But Stephens, asked about King's remarks, appeared irritated to be dragged into the controversy.
"You guys, don't ask me these questions," she said. "It's up to the tournament. It's not up to me."
If Stephens was still ranked 934th in the world, perhaps she wouldn't have been asked about the issue (and probably wouldn't have appeared in the main interview room).
But winning a Grand Slam title -- just the fourth African-American woman to do so -- comes with added demands, and Stephens couldn't avoid the controversy as the questions kept coming.
"I respect all of my fellow players, colleagues, their lifestyles," Stephens finally admitted when pressed. "I don't think there should be hate towards anyone. That's that. I love all of my girls, everyone that I play with on a day-to-day basis. I support whatever it is they want to do and how they want to live."
In all, the 20 minutes Stephens spent with the media played out like a frustrating chess match, which is kind of surprising considering she received a bachelor's degree in Communications Studies from Indiana University East after taking online classes over the last three-and-a-half years.
"Everyone in my family has a degree," Stephens said. "My mom has her doctorate. I was like, 'I cannot be the only person that doesn't have a degree.'"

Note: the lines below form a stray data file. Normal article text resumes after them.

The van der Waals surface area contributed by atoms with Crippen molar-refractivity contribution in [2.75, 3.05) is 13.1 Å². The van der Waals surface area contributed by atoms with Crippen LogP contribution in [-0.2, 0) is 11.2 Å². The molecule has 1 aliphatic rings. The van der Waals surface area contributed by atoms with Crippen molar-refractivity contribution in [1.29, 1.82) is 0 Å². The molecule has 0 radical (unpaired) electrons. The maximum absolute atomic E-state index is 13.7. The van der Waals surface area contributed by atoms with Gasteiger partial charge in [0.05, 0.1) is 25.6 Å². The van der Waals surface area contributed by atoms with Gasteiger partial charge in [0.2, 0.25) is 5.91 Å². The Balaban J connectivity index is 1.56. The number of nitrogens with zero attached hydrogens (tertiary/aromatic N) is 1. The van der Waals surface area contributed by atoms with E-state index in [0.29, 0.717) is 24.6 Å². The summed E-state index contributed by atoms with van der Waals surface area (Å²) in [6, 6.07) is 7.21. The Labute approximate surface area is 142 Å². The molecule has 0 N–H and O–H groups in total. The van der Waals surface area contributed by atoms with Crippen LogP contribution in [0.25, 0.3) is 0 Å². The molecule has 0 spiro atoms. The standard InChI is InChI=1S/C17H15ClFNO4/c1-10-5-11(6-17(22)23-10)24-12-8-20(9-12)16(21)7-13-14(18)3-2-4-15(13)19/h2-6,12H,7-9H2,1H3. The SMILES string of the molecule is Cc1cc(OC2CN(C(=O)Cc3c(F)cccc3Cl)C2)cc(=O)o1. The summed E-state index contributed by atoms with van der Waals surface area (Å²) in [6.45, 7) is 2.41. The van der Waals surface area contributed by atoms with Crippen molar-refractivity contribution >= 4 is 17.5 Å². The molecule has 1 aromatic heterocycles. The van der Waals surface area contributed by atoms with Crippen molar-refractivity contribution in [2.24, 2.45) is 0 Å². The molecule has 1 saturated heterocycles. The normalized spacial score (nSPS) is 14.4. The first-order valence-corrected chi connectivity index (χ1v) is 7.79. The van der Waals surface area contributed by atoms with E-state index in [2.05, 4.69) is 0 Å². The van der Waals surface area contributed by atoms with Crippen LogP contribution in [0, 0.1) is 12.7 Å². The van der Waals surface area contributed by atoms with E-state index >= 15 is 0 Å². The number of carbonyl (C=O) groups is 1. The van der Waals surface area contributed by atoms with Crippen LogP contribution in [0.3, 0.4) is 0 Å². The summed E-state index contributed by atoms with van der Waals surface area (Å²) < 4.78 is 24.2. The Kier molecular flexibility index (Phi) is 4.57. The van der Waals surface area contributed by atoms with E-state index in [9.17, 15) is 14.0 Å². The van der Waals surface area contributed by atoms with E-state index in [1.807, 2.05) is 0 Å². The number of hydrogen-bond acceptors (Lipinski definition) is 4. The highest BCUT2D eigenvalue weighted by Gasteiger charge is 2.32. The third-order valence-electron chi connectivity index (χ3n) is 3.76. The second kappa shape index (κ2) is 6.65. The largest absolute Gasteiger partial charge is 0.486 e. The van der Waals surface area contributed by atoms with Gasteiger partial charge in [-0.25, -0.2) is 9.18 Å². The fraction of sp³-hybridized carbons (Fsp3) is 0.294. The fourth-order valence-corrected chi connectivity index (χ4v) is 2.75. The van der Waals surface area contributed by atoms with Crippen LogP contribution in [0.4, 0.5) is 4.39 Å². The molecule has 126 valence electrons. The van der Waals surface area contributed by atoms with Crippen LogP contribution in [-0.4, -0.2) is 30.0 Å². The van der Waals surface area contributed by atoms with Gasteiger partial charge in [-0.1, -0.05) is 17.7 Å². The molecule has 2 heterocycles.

Stephens taking the time to get a college degree, while playing tennis professionally, is a great story.
Stephens playing her way from the side courts of the Billie Jean King National Tennis Center to center court at Arthur Ashe Stadium over the course of two weeks (in a year in which she fell so low in the rankings that she was concerned about whether she'd have exemptions for future tournaments) was a great story.
Stephens raising the trophy after winning the US Open -- after starting 2017 with a broken bone in her foot -- was one of the most memorable stories in women's tennis last year.
That success led to a spot on couches next to Kelly Ripa, Ryan Seacrest and Jimmy Kimmel; an appearance on "Good Morning America," a new deal with Nike (after being the face of women's tennis for Under Armour since 2010) and a spike in followers on social media.
That's what happens when you're both clutch and resilient in winning a major title while displaying a joyful exuberance that was easy to embrace.
It was an entrance into the national spotlight for Stephens, whether she liked it or now.
Recently she has had some struggles, which may or may not have led to this post last month on Instagram:
Don't talk, act.
Don't say, show.
Don't promise, prove.
Can she be all of that in 2018?
She can begin acting on that advice starting with her match against Zhang on Tuesday.
Last year, Stephens proved she's capable of sustained greatness over a two-week period to win a major title.
If she's able to duplicate that over the next two weeks -- or at any major tournament in 2018 -- here's hoping she can embrace the payday, the increased social status and the demands on her time that will come with it.